The basic conditions needed for well-being are observable at both the individual and the societal level. For well-being we need to let go of struggles, work in the service of others, and grow in awareness of our inseparable connection to one another and the world of which we are integral parts. Wherever there is a sense of separateness and division, there is fear, which leads to despair, conflict and ill-health. Wherever there is a sense of connectedness and unity, there is hope, love, and freedom to grow in awareness and well-being. The beauty of these contrasts between the conditions of ill-health and well-being is that human beings can and must use their intelligences to learn to face their fears and let go of their conflicts if they wish to grow in self-awareness and well-being. Exploitation, domination and violence can never produce well-being or life satisfaction. As Gandhi said, “When I despair, I remember that all through history the way of Truth and Love has always won. There may be tyrants and murderers and for a time they may seem invincible, but in the end, they always fail. Think it, always.” (Gandhi, 1997).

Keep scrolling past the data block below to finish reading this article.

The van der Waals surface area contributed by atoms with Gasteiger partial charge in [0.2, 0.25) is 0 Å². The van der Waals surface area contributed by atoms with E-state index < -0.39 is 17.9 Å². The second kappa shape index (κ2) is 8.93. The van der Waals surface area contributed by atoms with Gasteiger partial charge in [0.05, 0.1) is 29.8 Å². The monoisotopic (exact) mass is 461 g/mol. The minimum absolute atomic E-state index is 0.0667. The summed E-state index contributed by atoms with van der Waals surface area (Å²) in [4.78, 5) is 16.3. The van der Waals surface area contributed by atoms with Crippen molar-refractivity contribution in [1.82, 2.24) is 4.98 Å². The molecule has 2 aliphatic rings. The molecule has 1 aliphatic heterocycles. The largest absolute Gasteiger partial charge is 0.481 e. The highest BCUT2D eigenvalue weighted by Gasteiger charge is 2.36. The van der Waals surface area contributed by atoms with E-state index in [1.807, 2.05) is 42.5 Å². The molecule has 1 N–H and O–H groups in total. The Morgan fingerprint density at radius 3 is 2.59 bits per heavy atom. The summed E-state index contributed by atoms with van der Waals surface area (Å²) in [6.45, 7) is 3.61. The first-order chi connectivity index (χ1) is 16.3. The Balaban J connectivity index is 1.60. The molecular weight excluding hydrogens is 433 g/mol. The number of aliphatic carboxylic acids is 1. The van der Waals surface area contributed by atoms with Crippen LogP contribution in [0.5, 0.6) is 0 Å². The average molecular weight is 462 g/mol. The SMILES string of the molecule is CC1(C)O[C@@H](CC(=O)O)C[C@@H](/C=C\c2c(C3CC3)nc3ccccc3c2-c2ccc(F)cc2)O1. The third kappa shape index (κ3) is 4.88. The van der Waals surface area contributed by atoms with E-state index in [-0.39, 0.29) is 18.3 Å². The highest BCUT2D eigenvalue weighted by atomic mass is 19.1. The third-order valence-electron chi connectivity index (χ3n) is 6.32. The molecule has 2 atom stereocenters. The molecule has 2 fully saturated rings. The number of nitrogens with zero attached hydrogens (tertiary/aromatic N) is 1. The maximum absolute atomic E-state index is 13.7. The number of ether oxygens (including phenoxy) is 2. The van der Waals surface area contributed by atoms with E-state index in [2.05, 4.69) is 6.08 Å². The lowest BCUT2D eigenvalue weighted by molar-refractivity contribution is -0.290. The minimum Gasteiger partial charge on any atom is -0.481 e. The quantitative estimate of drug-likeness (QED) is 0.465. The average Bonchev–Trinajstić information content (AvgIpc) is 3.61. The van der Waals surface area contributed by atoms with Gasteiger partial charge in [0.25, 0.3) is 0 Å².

The requirements for well-being can be fully understood by going beyond both the individual and the societal levels of observation. Recent work emphasizes the sense that human well-being requires a coherent spiritual perspective. Specifically, the foundation for personal well-being is the self-awareness that each being is an inseparable part of a universal unity of being. Fortunately, there is emerging evidence for increased transpersonal awareness, as shown by increasing prevalence of self-transcendent experiences in surveys of English people between 1987 and 2000 (Hay, 2007). David Hay found that 48% of British people reported self-transcendent experiences in 1987, whereas by 2000 the percentage had increased to 76% in population-based surveys. Greater awareness of our transpersonal connections with what is beyond individual human existence is an essential ingredient of well-being. Even agnostics and atheists have a spiritual perspective that helps them to understand the purpose and meaning of their lives (Hay, 2007). Well-being depends on the integration of complex adaptive systems at every level of interaction—within individuals, among individuals, within communities, among communities, within nations, and among nations globally (Cloninger, 2004). To be free and happy, human beings need to realize for themselves that, as Jiddu Krishnamurti often said, “You are the world”: “In oneself lies the whole world and if you know how to look and learn, then the door is there and the key is in your hand. Nobody on earth can give you either that key or the door to open, except yourself.” (Krishnamurti, 1972).